New historicism and cultural materialism are devoted to the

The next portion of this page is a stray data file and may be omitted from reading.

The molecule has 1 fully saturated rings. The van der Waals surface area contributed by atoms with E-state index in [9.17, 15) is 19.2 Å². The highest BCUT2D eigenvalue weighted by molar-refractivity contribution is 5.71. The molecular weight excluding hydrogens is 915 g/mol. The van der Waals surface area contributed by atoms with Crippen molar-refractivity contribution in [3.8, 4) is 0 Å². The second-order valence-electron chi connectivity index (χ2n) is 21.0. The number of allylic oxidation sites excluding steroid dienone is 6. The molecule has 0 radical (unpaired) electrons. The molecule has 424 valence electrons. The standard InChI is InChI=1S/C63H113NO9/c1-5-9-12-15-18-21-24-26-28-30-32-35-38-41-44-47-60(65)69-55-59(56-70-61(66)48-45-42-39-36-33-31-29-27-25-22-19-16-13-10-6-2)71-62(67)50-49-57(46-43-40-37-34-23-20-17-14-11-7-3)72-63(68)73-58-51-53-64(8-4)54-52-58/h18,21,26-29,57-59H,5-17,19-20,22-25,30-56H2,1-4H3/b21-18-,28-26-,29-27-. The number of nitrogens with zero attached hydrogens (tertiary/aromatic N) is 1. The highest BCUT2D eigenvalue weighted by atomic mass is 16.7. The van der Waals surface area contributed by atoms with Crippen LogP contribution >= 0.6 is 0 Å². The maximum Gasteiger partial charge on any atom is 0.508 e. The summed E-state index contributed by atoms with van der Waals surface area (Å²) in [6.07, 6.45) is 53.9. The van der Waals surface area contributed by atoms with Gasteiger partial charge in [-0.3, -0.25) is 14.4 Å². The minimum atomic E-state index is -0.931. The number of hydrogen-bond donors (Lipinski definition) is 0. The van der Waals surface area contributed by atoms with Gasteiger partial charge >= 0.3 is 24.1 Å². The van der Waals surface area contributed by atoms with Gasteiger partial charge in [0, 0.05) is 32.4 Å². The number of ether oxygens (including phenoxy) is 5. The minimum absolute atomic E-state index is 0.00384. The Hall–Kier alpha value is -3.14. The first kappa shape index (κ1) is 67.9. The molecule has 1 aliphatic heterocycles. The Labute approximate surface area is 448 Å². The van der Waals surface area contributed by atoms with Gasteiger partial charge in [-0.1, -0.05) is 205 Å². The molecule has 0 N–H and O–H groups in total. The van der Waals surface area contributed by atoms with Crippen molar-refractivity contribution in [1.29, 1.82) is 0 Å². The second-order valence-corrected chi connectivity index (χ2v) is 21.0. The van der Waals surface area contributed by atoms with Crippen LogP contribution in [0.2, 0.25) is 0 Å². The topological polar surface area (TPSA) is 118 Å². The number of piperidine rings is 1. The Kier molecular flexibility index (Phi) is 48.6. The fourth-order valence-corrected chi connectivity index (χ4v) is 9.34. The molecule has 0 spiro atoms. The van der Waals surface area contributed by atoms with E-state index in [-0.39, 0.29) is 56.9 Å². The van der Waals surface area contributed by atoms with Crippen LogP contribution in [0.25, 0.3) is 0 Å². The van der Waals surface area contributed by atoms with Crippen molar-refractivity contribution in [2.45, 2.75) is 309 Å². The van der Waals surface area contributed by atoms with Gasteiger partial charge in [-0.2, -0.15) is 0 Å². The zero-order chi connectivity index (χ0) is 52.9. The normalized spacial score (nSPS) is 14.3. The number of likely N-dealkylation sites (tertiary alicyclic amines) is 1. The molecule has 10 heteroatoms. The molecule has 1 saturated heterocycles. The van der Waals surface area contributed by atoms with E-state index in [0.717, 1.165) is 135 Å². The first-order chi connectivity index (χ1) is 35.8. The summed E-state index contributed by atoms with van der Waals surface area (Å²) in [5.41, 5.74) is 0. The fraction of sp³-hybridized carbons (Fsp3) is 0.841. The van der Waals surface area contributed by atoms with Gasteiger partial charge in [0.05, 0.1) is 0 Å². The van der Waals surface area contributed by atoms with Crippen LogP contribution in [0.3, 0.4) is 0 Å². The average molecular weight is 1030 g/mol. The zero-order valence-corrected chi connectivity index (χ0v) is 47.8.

New historicism and cultural materialism are devoted to the process of renewal of our past, past review images. They carry out this work for a variety of purposes: new historicism aims to show that every epoch or period has its own conceptual and ideological structures that people of the past have not understood concepts such as “the individual,” “God,” “reality,” or “genre” in the same way we do it now; cultural materialism wants to show that our political and ideological systems manipulate images and texts of the past to serve their interests and that these images and texts can be interpreted by radically different alternatives that are often constructed by placing those images or texts in their historical contexts . In this chapter, I want to argue that both new historicism and cultural materialism are concerned at the beginning of the concept of “difference”, both historical and cultural and that this concept becomes important in explaining how both critical practices have changed in last years. In the 1980s, both were interested in emphasizing the extent to which the past differs from the contemporary uses of the past, to what extent the past is alien or “different” from our modern episteme and, borrowing from Foucault and Geertz, new historians and cultural materialists were at the same time aware of the structural similarities between this historical difference and the cultural differences emphasized by postcolonial critics, feminists, homosexual theorists, and race theorists.In his “Historical Text as a Literary Artifact”, Hayden White perceives fiction as a lingual written statement in prose that has a development of events in a way that gives them coherence and understanding. Hayden White considers narrative as a complex of events distributed in a sequence of times verbally organized so as to create a gradual development of events in a comprehensible way. Other philosophers who preceded Hayden White have already stressed that fiction gives coherence to historical events, but Hayden White was the first to suggest the importance of its prose structure. In “The Historical Text as a Literary Artifact”, Hayden White argues that the same series of chronological events could be talked about in different ways by emphasizing the different parts of the series of events, an action that calls “emplotment.” Hayden White does not mean with this interference or change in the order of historical events in historical narrative, but simply with a different construction of the same series of events, considering essentially literary conventions and through the different emphasis of different events. Hayden White lists four main types of plots, tragedy, satire, comedy, and romance.

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